Tuesday, August 31, 2010

Range Bound Markets Await Direction

Over the last six sessions the Dow traded in a narrow 200 point range and the S&P followed suit, trading within a 25 point spread; not surprising due to the number of people on vacation this time of year resulting in low daily volume and a lack of direction.

The economic news did not help this week, which was mixed and lackluster. On Monday there was a bright spot as consumer personal income in July posted a 0.2 percent gain, following no change at all in June. More importantly, the wages and salaries component rebounded 0.3 percent after slipping 0.1 percent in June. The Fed is depending on the consumer to counter a faltering housing sector - Bernanke and Company got its wish at least for July. Overall personal consumption increased 0.4 percent, following a flat number in June. How did the market react? The Dow sold off by over 140 points anyway; obviously traders didn’t think the numbers were good enough. Since the PCE (Personal Consumption Price Index) rose by .02, which is slightly inflationary, that should have been looked at as a good thing, since there has been so much worry about deflation. But no – it had no affect.

Today was a roller coaster, affected by reports showing an increase in home prices for June, a weak consumer confidence index and a mixed picture from the Fed minutes released at 2:00 PM. The result was a close with little change in the markets.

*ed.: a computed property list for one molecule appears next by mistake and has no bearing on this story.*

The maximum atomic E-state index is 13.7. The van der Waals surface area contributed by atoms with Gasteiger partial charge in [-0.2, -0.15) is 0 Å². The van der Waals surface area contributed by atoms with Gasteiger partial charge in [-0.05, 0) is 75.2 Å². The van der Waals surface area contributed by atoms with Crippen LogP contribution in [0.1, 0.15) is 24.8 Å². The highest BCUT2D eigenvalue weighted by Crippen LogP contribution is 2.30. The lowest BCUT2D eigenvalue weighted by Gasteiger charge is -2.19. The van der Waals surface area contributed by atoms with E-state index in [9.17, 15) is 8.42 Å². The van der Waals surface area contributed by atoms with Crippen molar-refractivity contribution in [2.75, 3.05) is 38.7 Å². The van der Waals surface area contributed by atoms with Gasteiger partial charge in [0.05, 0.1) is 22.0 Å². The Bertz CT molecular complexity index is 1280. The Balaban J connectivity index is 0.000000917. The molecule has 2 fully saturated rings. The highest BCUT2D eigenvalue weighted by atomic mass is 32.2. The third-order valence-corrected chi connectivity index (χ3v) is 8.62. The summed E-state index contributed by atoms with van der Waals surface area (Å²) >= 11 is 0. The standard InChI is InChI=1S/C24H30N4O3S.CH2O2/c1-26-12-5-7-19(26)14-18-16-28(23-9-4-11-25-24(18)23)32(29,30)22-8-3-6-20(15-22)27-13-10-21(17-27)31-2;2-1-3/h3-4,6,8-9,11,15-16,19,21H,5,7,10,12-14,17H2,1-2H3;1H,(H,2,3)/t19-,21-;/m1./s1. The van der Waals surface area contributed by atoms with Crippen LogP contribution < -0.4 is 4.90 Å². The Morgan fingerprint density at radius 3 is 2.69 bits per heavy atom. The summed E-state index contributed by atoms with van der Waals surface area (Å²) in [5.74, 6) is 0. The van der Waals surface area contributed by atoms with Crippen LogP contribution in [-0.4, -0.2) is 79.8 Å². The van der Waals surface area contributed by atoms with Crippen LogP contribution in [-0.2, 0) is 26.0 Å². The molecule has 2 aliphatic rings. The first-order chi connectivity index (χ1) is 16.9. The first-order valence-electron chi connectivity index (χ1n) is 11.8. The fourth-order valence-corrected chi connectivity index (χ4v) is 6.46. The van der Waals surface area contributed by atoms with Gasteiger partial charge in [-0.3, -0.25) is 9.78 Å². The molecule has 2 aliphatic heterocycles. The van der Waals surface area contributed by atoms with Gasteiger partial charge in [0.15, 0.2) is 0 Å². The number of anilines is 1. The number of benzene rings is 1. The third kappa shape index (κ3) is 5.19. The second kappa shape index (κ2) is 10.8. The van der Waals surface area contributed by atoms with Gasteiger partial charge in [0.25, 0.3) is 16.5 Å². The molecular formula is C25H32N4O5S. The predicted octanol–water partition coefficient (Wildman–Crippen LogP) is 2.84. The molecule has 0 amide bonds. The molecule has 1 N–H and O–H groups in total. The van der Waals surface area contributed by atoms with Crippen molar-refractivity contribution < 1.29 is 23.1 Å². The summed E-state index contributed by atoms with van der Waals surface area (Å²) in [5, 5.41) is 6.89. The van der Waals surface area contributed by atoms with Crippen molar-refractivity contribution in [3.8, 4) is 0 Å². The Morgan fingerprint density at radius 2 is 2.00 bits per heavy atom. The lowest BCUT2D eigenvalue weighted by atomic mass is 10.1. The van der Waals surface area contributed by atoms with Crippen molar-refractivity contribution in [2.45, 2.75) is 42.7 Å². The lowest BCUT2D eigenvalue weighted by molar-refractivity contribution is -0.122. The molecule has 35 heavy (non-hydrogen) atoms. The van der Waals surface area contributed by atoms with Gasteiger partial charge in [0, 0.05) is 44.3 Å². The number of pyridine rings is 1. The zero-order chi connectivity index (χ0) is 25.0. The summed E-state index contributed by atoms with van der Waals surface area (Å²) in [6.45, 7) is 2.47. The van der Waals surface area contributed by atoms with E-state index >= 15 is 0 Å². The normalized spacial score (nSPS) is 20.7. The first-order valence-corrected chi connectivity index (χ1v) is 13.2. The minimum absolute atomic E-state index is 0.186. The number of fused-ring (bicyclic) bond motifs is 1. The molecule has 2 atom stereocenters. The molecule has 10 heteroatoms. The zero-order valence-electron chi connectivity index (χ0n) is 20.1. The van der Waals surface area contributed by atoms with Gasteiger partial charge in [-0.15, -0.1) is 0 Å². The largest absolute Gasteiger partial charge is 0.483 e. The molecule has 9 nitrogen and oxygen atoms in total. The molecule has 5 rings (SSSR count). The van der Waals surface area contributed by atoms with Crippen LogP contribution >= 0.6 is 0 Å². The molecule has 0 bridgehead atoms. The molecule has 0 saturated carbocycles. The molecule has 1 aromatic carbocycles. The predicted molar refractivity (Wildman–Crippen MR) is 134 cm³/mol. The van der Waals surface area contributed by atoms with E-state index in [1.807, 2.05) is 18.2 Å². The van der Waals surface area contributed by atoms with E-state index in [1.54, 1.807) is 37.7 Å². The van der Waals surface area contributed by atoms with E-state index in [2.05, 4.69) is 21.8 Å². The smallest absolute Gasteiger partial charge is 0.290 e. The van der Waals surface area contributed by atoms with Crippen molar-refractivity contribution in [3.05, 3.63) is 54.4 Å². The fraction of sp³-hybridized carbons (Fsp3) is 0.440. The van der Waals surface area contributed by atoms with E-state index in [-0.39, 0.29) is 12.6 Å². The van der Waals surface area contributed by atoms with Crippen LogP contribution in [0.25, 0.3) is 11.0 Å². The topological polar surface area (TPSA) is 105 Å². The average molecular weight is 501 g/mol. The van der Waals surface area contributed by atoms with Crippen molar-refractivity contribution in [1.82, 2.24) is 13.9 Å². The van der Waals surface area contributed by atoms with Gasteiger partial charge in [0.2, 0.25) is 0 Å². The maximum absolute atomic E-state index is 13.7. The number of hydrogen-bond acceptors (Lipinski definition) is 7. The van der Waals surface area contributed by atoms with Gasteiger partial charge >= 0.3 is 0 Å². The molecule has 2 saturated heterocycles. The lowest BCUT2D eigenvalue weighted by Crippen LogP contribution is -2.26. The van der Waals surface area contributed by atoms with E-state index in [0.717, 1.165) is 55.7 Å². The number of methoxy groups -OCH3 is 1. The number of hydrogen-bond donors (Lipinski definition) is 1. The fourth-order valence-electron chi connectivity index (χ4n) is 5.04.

Interestingly, the Fed minutes pointed to the widespread differences between the Fed governors on what should be done to affect the state of the economy. Some feel we are doing just fine, while others are ready to take more stimulus action and still others are sounding the alarm for disinflation – a slow deflationary decline in prices. No wonder the public is confused. They can’t decide amongst themselves what the next course of action should be.

Anyway, let’s see if the ADP employment report, jobless claims and the national unemployment report on Friday will have better luck in moving the markets.

C. Cohn

Cohn-Reilly Report

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